Saturday, 23 April 2016

Banzai Treat

The Betamax of cult sci-fi comedy-adventures, Buckaroo Banzai is another example of a superior product let down by its own inadequate marketing in the mid-1980s.

This poster does give some indication of the studio's cluelessness in marketing the film.
I had a tie just like that in 1984, though!

Trapped somewhere in time and tone between the phenomenally successful Repo Man, Back to the Future and Ghostbusters, The Adventures of Buckaroo Banzai Across the 8th Dimension was possibly too clever for its own good. Personally, I think its also too good for its own good - boasting a phenomenal cast including John Lithgow, Christopher Lloyd, Clancy Brown, Jeff Goldblum and Ellen Barkin, endearing characters, sharp dialogue, still-impressive effects and two of the most quoted lines in science fiction film history:

"Remember, no matter where you go..."  (1:44)

Summing up the plot is one of the films biggest problems and in fact, is probably what confused and stymied any attempts to market it properly.

A Studio publicist claimed, "Nobody knew what to do with Buckaroo Banzai. There was no simple way to tell anyone what it was about—I'm not sure anybody knew".
John Lithgow, who giving an unforgettable performance as villain Dr Emilio Lizardo, said, "I've tried to explain the story line to people and it takes about an hour. I mean it; it's that complicated. But it's terrific."

John Lithgow as Emilio Lizardo/John Whorfin and Ellen Barkin's leg.
Simply put: Our hero - neurosurgeon, particle physicist, race driver, rock star and comic book hero - Buckaroo Banzai and his team the Hong Kong Cavaliers become caught in the crossfire between two warring factions of aliens , the Red and Black Lectroids. Unless Banzai can thwart the plans of the Red Lectroids evil leader to release his cohorts from the 8th Dimension onto Earth, the normally Peaceful Black Lectroids will be forced trigger to WWIII to ensure their enemies remain trapped.

But these bare bones of a story are adorned, accessorised and sometimes even camouflaged by eccentric but loveable characterisation and deliberately obscure but somehow naturalistic, dialogue. Bizarre set pieces hover between improvisation, stylisation and beloved, cheesy mid-eighties action and romance tropes.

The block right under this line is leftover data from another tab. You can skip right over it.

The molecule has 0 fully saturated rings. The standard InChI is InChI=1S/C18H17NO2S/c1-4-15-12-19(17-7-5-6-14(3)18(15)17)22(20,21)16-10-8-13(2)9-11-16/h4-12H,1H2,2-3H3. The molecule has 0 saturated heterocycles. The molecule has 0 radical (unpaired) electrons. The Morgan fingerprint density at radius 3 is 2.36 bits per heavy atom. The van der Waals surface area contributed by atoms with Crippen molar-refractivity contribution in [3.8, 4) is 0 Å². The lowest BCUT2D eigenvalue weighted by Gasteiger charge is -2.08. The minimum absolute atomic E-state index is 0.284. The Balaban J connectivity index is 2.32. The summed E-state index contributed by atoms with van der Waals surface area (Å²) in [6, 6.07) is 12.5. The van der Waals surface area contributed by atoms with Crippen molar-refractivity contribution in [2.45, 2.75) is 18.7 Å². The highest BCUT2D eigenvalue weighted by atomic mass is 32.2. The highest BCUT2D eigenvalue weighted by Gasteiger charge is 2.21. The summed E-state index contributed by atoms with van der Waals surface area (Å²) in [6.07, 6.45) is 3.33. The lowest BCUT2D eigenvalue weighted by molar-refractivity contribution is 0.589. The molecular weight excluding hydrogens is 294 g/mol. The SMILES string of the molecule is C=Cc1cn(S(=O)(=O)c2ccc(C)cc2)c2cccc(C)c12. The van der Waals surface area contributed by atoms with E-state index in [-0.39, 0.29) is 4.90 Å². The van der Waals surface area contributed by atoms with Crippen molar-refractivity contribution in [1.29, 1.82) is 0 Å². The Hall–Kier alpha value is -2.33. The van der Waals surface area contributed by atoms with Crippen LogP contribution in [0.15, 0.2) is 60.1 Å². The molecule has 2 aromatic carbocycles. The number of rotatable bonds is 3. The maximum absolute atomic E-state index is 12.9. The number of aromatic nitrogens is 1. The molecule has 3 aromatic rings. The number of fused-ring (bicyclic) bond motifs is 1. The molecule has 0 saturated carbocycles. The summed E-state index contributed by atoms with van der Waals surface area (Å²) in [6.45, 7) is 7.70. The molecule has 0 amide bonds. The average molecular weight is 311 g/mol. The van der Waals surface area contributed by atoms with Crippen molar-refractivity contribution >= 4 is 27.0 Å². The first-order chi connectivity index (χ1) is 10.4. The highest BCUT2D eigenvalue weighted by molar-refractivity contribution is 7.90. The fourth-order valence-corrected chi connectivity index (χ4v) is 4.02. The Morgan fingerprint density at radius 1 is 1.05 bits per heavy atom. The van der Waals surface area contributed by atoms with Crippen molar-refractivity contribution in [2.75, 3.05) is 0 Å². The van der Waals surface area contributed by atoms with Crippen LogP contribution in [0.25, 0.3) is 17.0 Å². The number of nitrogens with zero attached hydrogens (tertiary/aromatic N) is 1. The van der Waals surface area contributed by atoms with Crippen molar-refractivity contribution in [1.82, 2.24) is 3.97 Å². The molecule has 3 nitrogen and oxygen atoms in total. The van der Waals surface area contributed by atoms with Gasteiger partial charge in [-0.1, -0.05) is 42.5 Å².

Jeff Goldblum dressed in oversized furry chaps as a cowboy from New Jersey is an arresting sight, as is an entire race of aliens who look and sound like dreadlocked Jamaicans (and are all called 'John').

Effects wise, the film saves its powder, and the cloud-skimming skirmish between the two alien vessels, (the smaller having so much personality that it got the biggest laugh from my put-upon viewing partner), can hold its head up high amidst today’s digital conjuring tricks.

The Red Lectroid Shuttle - personality plus.
But alas, Buckaroo Banzai’s box Office performance not only sunk the film and its planned sequels, but the also small production company which financed it. Despite this, the lead actors went on to become some of the biggest names of that era’s cinema, and our dimension moved on.

How do you fail to market a film which provided so many instant memes?
(geek fact: the name Yoyodyne Propulsion Systems was later appropriated by Star Trek
as the manufacturer of all the Federation's ships)
Like many films which fail to find their audience at the time, Buckaroo Banzai would probably have flourished in our current times of social media. Hong Kong Cavaliers T-shirts would be worn everywhere by the in-crowd, while live band performances and maybe even racing track events would bolster publicity. The possibilities for the contemporary phenomenon of ‘cosplay’ are limitless.

The film isn’t perfect, suffering, for example, from a slight Act II drag, but exists in its own reality where it’s difficult to judge by conventional standards. Viewers really just have to keep up.

Buckaroo wins the day, gets the girl (who seems to be, ummm, his deceased wife’s twin?) and the Earth is saved.

But wait, there’s more:

“I hope that when all life on this planet dissipates that the only
remainder of mankind is a copy of
Buckaroo Banzai.”
(You Tube comment)

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